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In the News

Seiley: “The dispatcher is the very first, first responder”

Monday, May 11, 2015

Before 9-1-1 became a number Burnet County residents could dial to reach an emergency telecommunicator, Vickie Seiley manned two emergency phone lines and five administration lines, all of which could ring at once when residents called county dispatch seeking help.

At the age of 22 in 1984, she was one of four people who worked at the Burnet County dispatch center and the only person to work during her shift. There weren’t any computers to aid her in directing or answering calls from all over the county. She connected residents to area police, fire and emergency medical services including municipal departments such as Marble Falls, Burnet and Granite Shoals.

“It could get pretty hairy in there because there was only one person working at a time,” Seiley said. The population was smaller and so was the workload, but the job was still critical. Seiley “loved it.”

Seiley, who is now the Burnet County Sheriff’s Office communications supervisor, didn’t mind the hustle and bustle of busy hours back then. She worked the job for the same reasons emergency telecommunicators do the job today – to serve the community, help their neighbors during times of crisis, and aid emergency crews.

“I lived and breathed it,” Seiley said. “It was awesome. Whenever you make a difference in someone’s life, it makes you feel good.”

National Public Safety Telecommunicators Week was April 12-18. The week honored the endless commitment emergency call-takers make for serving their communities and ensuring those facing crisis are connected to services they need.

The Capital Area Emergency Communication District, which serves CAPCOG’s 10-county region and  31 public safety answering points (PSAPs), has more than 600 telecommunicators that answered more than 1.5 million emergency calls during the 2014 fiscal year, about 130,000 a month. The Burnet County Sheriff’s Office PSAP has 12 people handling about 1,100 monthly 9-1-1 calls.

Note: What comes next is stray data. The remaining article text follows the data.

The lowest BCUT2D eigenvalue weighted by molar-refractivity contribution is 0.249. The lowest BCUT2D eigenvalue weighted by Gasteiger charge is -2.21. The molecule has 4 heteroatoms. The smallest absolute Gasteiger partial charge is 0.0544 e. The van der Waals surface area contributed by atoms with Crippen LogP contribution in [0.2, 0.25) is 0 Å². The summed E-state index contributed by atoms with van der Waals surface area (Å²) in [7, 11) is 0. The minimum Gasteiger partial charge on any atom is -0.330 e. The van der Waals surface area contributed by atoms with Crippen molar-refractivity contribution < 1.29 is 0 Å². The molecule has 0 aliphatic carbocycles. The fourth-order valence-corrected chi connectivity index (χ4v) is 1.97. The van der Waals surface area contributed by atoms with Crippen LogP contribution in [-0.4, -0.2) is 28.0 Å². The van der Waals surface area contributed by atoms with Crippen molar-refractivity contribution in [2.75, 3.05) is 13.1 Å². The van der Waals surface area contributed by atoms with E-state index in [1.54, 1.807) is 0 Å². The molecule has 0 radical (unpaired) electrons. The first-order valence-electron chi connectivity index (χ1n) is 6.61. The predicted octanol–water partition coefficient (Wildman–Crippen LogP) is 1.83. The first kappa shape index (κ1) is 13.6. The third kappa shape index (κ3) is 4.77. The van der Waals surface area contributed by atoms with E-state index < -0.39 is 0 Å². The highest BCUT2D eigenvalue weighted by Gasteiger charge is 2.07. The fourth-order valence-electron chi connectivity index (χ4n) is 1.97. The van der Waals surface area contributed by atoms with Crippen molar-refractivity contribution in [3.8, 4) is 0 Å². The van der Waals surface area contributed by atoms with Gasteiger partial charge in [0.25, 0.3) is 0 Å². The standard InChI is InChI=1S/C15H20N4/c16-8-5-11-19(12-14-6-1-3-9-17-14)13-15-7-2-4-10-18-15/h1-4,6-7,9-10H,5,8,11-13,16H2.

> Read more about CAPCOG's Emergency Communications Division.

“I don’t think people realize the dispatcher is the very first, first responder,” Seiley said.  “They are not at the scene, but they try to do what they can before help arrives.”

The job has changed a lot since Seiley worked the switch board.  There is so much more information at the fingertips of emergency telecommunicators, Seiley said. That doesn’t mean the job is any easier. Larger populations, bigger cities, more information, and modern equipment all adds to a call-takers job.

GIS mapping is a common tool to help telecommunicators and emergency crews locate people making calls now, but that wasn’t always the case.
Seiley used to be a roadmap for officers. Seiley would describe roads, turns, and landmarks to officers who needed help navigating county and city streets to arrive at emergencies.

Officers didn’t carry maps in their squad cars, and there would be large areas where radios would go dead, Seiley said.  Sometimes the only way for officers to find a location would be to stop at a local store and call dispatch. Occasionally, officers called from payphones.

When 9-1-1 first came to Burnet County, a large box was placed inside the dispatch center. Red letters and numbers scrolled across a digital display, Seiley said. It either displayed a phone number or an address. A large tape reel, probably the size of a movie reel, used to record every conversation that came into the dispatch center. Whoever worked at night was responsible for changing it.

Thanks to computers and GPS, such critical information is almost always guaranteed.

In the district now, more than 95 percent of 9-1-1 calls are answered within 10 seconds; almost 98 percent are answered within 20 seconds. The national recommended goals for answering calls are 90 percent at less than 10 seconds and 95 percent at less than 20 seconds.

Each second an emergency telecommunicator is on the phone, they are providing residents with public safety.

“(Telecommunicators) are trying to keep all the guys out there safe and make sure everyone gets the help they need,” Seiley said.

Find training opportunities for emergency telecommunicators.

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